Wondering how to fix “OnApp: VM won’t boot after running apt-get upgrade”? We can help you!
At times Ubuntu users report to us that their VM does not boot after running apt-get upgrade.
Here at Bobcares, we handle requests from our customers to fix similar errors as a part of our Server Management Services.
Today we will see how our Support Engineers fix this for our customers.
How to fix “OnApp: VM won’t boot after running apt-get upgrade”
Before going into the steps for fixing this error we will see what causes this error.
While performing an apt-get upgrade on a Debian VM, the /boot/grub/menu.lst file gets modified, and at times this can point to a kernel that is not recognized or able to boot.
Steps to fix the error:
1. First, we need to boot the VM in the recovery mode using the OnApp UI.
2. For this we have to go to the VM console as root.
3. After logging in we can run the following command:
4. Next we need to find the disk for the VM, for example ( /dev/sdb1 20GB ).
5. Once we find the disk, we can mount it using the following:
mount /dev/sdb1 /mnt
6. After mounting successfully, we can edit the bootloader file with the following step:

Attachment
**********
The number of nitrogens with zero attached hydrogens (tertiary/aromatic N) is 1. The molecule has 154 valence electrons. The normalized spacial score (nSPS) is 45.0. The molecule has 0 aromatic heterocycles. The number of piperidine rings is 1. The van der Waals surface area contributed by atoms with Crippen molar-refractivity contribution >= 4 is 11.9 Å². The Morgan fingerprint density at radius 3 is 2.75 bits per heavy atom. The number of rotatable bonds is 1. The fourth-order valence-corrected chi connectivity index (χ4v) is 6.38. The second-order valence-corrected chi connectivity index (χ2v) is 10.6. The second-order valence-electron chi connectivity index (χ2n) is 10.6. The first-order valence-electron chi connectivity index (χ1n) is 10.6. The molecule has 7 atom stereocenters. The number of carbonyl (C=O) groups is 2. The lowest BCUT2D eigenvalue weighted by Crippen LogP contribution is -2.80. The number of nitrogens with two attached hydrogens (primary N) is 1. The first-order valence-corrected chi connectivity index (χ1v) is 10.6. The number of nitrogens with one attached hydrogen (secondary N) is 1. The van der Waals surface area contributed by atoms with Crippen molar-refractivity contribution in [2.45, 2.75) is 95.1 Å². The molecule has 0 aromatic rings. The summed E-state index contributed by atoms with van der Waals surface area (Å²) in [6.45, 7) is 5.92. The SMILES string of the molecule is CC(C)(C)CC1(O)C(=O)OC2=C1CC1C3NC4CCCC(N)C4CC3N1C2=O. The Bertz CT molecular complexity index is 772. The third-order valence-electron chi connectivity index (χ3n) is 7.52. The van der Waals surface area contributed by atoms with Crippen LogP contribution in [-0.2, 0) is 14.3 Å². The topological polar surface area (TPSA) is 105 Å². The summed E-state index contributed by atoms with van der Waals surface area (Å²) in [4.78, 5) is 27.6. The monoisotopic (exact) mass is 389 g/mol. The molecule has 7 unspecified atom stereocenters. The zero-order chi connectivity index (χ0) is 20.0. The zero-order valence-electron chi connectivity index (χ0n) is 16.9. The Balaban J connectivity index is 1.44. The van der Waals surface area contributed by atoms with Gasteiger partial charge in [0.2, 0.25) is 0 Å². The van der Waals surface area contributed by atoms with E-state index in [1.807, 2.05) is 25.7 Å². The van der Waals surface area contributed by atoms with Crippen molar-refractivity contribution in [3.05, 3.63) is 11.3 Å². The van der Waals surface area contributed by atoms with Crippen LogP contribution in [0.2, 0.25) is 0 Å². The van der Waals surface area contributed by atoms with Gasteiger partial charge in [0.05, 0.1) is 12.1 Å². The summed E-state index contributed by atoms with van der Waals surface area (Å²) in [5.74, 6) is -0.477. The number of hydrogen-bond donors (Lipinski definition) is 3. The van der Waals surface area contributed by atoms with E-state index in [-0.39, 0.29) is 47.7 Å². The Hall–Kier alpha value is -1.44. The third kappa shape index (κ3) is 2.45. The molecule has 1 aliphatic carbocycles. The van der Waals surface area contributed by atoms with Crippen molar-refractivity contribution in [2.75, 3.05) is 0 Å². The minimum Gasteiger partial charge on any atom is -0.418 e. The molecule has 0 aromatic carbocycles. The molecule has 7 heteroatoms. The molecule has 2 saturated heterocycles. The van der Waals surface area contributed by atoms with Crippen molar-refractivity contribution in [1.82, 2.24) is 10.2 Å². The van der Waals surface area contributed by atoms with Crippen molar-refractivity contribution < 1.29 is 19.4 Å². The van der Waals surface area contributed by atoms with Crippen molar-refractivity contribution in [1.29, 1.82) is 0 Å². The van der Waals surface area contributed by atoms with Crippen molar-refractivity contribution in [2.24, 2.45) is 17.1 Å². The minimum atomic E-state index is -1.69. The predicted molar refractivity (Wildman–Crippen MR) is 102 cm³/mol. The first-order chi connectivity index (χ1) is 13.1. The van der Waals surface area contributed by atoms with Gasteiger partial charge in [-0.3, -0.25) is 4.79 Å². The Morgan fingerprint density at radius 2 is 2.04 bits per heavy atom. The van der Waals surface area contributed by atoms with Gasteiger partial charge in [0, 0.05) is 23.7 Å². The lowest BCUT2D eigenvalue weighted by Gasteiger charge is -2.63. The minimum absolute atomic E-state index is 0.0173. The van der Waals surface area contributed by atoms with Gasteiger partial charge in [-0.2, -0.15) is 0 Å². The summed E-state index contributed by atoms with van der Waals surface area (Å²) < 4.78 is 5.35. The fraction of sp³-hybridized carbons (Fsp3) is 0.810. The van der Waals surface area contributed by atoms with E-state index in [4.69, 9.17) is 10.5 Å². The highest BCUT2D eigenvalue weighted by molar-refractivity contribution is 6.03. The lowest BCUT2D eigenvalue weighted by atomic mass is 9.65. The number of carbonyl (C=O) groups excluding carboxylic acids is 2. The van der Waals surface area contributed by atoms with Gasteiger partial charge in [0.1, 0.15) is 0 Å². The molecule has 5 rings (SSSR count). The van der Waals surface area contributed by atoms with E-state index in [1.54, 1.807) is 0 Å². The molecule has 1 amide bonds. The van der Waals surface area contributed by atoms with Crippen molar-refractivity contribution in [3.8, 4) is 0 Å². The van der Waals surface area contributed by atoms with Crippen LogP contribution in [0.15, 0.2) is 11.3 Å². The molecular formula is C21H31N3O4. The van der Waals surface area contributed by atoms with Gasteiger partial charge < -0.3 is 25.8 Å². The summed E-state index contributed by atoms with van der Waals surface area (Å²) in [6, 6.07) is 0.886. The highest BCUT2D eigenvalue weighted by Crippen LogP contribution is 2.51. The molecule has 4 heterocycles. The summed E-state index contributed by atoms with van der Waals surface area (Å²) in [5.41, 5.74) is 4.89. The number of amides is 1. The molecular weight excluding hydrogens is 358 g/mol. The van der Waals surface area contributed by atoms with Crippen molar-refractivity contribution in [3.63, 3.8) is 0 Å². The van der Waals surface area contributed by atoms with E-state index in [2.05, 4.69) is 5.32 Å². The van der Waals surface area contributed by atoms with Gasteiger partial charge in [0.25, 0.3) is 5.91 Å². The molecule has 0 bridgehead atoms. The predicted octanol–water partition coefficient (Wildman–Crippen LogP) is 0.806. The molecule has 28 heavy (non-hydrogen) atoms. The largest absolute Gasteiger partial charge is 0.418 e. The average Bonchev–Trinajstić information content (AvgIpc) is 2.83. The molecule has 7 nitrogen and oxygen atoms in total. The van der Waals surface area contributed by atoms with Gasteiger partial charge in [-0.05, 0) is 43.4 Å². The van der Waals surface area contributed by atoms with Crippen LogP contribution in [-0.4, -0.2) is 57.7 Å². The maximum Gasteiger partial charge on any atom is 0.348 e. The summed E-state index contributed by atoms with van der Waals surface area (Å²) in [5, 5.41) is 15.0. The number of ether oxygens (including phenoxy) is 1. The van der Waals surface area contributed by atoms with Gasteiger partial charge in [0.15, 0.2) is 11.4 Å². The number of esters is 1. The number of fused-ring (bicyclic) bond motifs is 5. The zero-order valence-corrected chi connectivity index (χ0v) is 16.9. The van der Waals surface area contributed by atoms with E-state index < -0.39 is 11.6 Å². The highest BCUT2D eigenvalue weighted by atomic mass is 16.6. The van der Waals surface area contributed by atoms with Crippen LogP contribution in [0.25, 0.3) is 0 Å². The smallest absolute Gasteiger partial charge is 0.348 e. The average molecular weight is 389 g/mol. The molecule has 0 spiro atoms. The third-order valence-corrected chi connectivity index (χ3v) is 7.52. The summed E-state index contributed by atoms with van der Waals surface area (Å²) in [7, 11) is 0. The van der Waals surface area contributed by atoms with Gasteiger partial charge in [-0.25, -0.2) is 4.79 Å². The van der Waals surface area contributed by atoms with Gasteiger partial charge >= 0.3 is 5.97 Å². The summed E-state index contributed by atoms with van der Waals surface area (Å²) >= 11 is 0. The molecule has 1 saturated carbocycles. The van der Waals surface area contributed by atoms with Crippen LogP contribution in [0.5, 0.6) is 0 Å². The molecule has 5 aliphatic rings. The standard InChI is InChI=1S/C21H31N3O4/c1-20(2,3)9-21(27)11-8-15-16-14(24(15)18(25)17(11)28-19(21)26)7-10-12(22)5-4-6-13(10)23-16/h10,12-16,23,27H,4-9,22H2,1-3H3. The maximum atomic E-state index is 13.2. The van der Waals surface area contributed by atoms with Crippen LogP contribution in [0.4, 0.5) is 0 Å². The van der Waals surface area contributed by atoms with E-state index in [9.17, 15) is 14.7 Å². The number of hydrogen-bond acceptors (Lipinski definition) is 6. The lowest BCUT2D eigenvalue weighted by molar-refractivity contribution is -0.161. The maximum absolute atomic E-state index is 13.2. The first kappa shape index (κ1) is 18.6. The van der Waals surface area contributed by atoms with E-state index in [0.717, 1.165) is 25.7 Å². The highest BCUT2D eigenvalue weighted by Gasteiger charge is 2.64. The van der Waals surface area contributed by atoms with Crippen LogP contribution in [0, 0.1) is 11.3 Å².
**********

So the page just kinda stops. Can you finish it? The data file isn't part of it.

The file will have something like the following at the top:
default 0 timeout 5 title Debian GNU/Linux, kernel 2.6.32-5-xen-amd64 root (hd0,0) kernel /boot/vmlinuz-2.6.32-5-xen-amd64 root=/dev/xvda1 ro quiet initrd /boot/initrd.img-2.6.32-5-xen-amd64 title Debian GNU/Linux, kernel 2.6.32-5-xen-amd64 (single-user mode) root (hd0,0) kernel /boot/vmlinuz-2.6.32-5-xen-amd64 root=/dev/xvda1 ro single initrd /boot/initrd.img-2.6.32-5-xen-amd64
Towards the end of the file if we find the following lines:
### BEGIN AUTOMAGIC KERNELS LIST ## lines between the AUTOMAGIC KERNELS LIST markers will be modified ## by the debian update-grub script except for the default options below
We must delete the section in the automagic kernel list section, starting with the line:
###BEGIN AUTOMAGIC KERNELS LIST
and ending with:
### END DEBIAN AUTOMAGIC KERNELS LIST
The automagic kernel list might be the one that is causing the boot to fail, or we may also need to change the ‘default’ value to point to the old Kernel.
7. Now, we can unmount the disk:
8. Then disconnect from the console and shut down the VM from the OnApp UI.
9. Finally we can try booting the VM to see if it boots up normally.
[Need assistance? We can help you]
To conclude, we saw the steps that our Support Techs follow to fix this error for our customers.